The U.S. seeks summary judgment for violations that A-L reported through its mandatory monitoring of pollutants, and recorded on what are known as discharge monitoring reports. Liability can be found by comparing A-L's reports about its discharges of toxic metals, oil, acid, and caustic wastewater with the levels allowed by its permits and agreements. The U.S. contends that these reports, containing measurement data required by the Act, constitute admissions of liability.

Specifically, the U.S. claims that these DMRs show 465 days of permit violations by the Brackenridge and West Leechburg plants involving the discharge of toxic metals, and pH levels too high or low. Similarly, the Vandergrift plant exceeded the amount of metals it discharged to the Authority on 557 days. The U.S. finally alleges that A-L plants allowed the release of oil, foam, and discoloration contrary to their permits.

In response, A-L has admitted liability for certain claims, as noted above. Further examination of those claims thus can await the penalty stage of the case.

A-L then advances a number of defenses which it argues preclude summary judgment. First, A-L contends that the "upset" defense is applicable to a number of the violations alleged by the US. An upset is defined as unintentional, temporary failure to comply with a permit because of conditions beyond the permit holder's control. 40 C.F.R. § 122.41(n)(1). The U.S. responds that this defense is unavailable as a matter of law because language authorizing it was not part of A-L's permits. The court agrees. The Act allows a state to issue stricter pollution standards than those promulgated by the US. 33 U.S.C. § 1370; 40 C.F.R. § 123.25. These standards then become enforceable by the US. A-L's invocation of the upset defense thus is no shield to the violations it cites.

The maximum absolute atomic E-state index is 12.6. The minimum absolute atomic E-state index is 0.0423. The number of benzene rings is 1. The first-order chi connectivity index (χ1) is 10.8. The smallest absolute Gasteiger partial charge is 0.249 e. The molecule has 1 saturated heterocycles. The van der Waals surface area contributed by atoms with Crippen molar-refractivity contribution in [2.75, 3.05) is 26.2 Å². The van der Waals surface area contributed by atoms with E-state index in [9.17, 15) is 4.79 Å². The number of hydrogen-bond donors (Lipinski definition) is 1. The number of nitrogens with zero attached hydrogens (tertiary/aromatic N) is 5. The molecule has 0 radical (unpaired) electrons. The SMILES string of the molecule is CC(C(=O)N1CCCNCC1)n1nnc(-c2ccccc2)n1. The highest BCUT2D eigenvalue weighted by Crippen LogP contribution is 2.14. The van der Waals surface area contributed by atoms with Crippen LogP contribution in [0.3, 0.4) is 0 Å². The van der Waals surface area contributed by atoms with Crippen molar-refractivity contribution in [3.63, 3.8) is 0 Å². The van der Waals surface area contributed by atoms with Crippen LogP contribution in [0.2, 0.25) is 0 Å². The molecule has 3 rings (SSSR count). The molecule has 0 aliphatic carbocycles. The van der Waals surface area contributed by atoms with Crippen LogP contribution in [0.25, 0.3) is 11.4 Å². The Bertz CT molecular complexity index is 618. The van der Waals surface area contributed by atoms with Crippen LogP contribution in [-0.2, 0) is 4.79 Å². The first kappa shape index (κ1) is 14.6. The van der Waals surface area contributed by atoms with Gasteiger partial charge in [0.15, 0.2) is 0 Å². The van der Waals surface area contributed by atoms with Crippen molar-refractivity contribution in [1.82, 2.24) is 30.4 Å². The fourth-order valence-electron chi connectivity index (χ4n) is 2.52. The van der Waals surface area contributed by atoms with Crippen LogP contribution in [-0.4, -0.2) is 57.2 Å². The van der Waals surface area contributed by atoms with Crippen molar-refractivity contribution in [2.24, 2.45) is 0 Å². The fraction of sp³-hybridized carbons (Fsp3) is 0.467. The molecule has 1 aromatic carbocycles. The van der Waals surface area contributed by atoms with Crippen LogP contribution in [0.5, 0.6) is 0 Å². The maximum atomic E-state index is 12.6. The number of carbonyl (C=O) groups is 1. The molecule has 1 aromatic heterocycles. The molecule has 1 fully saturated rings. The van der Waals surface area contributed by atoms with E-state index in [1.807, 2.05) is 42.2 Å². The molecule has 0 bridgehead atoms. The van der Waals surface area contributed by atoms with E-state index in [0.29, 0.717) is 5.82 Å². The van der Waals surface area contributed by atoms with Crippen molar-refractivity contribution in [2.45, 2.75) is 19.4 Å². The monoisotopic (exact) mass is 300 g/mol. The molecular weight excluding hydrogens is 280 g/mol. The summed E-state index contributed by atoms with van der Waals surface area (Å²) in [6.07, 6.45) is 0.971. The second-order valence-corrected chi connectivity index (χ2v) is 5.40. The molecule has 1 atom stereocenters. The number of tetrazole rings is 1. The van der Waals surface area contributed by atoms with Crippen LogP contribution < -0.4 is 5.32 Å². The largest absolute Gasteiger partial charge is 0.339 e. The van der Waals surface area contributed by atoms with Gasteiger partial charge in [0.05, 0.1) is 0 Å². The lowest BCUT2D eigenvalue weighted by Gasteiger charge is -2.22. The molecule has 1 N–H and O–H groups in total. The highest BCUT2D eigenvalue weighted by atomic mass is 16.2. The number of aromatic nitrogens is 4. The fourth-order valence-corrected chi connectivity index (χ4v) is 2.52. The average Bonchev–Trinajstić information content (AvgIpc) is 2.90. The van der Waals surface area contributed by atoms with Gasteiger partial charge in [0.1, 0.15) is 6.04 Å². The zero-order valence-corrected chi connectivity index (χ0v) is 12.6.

A-L's argument based on the "bypass" defense is similarly flawed. A bypass condition is also a legitimate excuse for noncompliance, and occurs when there is an intentional diversion of pollutants to prevent death, injury, or severe property damage. 40 C.F.R. § 122.41(m). A-L's agreement with the Authority did not include a provision on bypasses. Thus, A-L cannot claim the bypass defense on its discharges from Vandergrift to the Authority's wastewater treatment plant. As for the other claims against which A-L asserts the bypass defense, there are questions of fact about feasible alternatives which preclude summary judgment. Accordingly, those claims will be reserved for trial.

As another defense, A-L contends that violations based on its exceedances of zinc should be excused because improper handling of samples in its own laboratory led to reports of higher zinc discharges than allowed. A-L has not demonstrated, however, that this is a defense to liability accepted in this circuit. Given the Act's scheme of strict liability, and the importance placed on self-monitoring and self-reporting, we are unlikely to adopt a new defense in this litigation, especially since the Act can be interpreted as creating an obligation to insure that the self-monitoring of pollutants is accurate, assigning the risk of inaccuracy to the company.